Friday, August 6, 2010

A Quick Recap and A Few New Objectives

We're back from vacation and feeling great. Northern Arizona is beautiful country.

For those of you following along, you know I've been trying to sort out some apparent drain on the high voltage battery pack when the car is off. To do so, I've decided to test each, individual component, adding them one at a time to the system to see if I could determine the culprit.

What I was seeing, before the motor problems, was that when the car was sitting in the garage, off (or anywhere else for that matter), the Link-10 meter would report that approximately 1 kWh per day was being drawn off the pack. Through careful testing, I've discovered that the Link-10 is responsible for about 700 W/hours of that. That leaves about 300 W/hours yet to find. I say "about" because I didn't track the drain that carefully. It's just my recollection that it was about 1 kWh.

Anyway I've tested all the components, except for one, and found each draws no measurable power from the pack. Even the Link-10. It reports 700 W/hours per day, but it doesn't really use anywhere close to that. The only thing left to check is the DC to DC converters. Well, until summer ends, and the thermostat in the converters is happier with the air temperature, any test is not going to duplicate what I saw back in February and March. But I guess that's not entirely bad.

I've decided I'll go ahead and run the test with the DC to DC converters hooked up and running, even though the cooling fans will be spinning constantly the whole time. I'll still get some data, and it could be useful. I'll keep you posted on that.

By-in-large though, I think I've got most of what I was looking for. I know that the apparent draw off the battery pack, when the car is off, is a phantom. It doesn't exist. I wish the inaccuracy weren't there, but it is.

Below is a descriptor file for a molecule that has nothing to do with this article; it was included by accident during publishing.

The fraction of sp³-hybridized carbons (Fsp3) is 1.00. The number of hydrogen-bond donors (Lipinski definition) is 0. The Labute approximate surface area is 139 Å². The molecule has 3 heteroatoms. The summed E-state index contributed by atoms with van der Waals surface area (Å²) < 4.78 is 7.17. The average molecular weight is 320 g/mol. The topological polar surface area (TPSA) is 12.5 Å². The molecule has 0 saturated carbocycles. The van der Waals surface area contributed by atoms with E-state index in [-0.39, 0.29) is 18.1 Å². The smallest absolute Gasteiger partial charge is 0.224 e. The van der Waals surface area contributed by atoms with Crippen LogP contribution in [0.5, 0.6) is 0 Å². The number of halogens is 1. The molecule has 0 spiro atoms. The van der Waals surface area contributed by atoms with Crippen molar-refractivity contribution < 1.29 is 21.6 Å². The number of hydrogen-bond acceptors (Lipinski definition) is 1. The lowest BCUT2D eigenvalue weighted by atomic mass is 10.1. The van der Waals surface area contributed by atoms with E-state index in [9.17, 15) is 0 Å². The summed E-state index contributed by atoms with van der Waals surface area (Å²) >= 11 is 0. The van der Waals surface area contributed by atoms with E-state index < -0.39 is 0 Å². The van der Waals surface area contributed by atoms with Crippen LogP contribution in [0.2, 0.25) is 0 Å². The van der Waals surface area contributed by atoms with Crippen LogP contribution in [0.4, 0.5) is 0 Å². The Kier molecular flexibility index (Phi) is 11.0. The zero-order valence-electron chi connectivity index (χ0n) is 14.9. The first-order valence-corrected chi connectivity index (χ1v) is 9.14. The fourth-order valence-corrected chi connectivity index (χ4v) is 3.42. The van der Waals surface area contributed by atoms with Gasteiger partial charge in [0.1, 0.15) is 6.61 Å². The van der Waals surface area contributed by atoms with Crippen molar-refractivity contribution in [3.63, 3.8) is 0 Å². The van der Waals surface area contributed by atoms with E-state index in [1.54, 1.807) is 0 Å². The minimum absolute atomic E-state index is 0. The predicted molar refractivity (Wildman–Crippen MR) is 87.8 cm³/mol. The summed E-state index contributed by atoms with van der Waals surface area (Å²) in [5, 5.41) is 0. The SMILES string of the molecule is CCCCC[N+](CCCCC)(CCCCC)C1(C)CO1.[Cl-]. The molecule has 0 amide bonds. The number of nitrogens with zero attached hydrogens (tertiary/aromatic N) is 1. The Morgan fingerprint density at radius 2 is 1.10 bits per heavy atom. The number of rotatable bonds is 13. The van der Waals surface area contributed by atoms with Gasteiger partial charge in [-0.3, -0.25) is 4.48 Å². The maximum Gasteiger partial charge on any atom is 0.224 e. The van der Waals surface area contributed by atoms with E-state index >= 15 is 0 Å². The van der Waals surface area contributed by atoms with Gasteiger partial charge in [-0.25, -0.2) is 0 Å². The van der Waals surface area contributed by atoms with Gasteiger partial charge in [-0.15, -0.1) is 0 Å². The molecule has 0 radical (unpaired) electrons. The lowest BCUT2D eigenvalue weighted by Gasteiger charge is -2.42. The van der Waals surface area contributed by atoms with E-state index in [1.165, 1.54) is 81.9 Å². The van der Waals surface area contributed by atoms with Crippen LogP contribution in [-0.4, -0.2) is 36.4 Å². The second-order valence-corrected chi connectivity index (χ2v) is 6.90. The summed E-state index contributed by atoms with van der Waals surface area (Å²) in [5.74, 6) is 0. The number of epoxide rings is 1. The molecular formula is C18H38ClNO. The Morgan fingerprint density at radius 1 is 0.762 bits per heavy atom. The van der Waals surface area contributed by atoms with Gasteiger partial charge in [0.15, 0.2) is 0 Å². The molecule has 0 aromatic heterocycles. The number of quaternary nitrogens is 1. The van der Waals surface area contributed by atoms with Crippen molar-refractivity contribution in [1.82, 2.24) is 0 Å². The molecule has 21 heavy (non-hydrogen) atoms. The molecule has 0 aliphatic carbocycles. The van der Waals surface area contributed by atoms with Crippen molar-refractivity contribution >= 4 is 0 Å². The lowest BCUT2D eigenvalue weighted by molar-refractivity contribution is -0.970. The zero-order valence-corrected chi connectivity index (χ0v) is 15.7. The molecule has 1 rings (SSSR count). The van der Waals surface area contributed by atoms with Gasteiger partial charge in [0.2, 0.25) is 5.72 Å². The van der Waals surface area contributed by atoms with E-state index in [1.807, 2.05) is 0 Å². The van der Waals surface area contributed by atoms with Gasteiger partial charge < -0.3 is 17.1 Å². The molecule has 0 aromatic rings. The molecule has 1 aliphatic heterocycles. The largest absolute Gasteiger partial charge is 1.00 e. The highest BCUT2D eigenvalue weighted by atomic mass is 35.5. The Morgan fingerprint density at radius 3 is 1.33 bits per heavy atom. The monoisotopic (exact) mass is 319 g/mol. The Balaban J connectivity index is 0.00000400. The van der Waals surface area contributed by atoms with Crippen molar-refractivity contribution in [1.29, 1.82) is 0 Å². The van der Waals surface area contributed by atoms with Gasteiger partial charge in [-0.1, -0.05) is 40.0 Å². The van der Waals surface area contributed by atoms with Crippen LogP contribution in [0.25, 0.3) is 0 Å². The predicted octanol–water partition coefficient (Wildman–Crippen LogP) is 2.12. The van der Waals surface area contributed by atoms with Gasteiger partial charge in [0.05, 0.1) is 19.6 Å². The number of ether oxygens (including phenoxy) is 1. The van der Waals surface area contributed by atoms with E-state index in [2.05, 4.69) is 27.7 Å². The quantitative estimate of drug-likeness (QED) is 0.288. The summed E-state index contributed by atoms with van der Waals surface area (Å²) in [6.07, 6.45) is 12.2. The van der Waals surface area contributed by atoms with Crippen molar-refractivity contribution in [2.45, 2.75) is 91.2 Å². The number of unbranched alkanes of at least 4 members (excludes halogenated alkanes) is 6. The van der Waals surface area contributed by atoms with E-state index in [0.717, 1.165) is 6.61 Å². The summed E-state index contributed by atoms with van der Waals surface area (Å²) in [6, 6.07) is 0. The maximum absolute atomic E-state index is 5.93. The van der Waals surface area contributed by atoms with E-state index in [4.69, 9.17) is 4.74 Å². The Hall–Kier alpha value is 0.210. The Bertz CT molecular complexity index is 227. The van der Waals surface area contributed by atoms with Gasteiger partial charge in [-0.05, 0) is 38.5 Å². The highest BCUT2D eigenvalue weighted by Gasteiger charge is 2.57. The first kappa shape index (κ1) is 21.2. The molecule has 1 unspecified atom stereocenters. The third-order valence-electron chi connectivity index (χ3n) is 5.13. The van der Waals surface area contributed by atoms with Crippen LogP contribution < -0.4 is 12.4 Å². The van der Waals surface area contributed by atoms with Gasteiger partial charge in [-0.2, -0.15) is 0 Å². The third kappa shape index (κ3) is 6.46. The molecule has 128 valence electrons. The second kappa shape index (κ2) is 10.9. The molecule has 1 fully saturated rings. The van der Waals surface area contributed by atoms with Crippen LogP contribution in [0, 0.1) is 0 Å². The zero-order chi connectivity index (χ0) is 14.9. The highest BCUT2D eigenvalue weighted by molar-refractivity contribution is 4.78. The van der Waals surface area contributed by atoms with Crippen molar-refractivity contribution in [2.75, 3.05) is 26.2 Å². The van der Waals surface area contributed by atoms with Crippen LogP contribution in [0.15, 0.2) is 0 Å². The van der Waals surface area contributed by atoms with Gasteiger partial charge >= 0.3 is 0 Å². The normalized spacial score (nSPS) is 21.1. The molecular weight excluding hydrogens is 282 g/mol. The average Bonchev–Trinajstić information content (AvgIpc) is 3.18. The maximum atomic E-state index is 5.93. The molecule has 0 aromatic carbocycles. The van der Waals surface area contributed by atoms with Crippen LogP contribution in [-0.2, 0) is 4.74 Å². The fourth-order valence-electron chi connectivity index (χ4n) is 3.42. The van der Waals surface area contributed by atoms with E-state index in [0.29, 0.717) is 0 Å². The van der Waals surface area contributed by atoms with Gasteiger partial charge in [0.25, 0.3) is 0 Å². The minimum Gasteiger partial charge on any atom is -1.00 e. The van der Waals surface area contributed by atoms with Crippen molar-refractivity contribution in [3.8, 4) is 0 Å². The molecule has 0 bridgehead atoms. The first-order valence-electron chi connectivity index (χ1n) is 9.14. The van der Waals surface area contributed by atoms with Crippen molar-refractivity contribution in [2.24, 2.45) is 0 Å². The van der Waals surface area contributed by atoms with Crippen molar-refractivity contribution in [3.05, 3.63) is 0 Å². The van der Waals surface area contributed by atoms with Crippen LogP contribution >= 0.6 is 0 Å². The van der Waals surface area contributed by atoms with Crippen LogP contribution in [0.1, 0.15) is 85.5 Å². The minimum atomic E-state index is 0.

Now, there are still a few things that I need to do to the car. Some more important than others. I thought I'd share them with you now.
  1. Get the front end ride height adjusted.
  2. Get the front end aligned to remove any toe-in.
  3. Replace the differential fluid with Red Line (I did the transmission during the main build).
  4. Add an expansion chamber for the Zilla's coolant. You read that right. I didn't put one in when I was building the car. I realize now that wasn't the smartest thing, so feel free to mock me.
  5. Fit and adjust the v-belt for the compressor.
  6. Remove the AC lines and have them redone.
  7. Install a rubber membrane to the underside of the hood (bonnet, for my European friends) to keep the battery terminals off the steel in case of an accident. Let's hope that turns out to be a complete waste of time.
That's about all I can think of right now. You may have noticed that most of this list would require working on the car. In a garage. Well, it's 110 °F in my garage. It's going to take some time to convince myself to get out there and get going.

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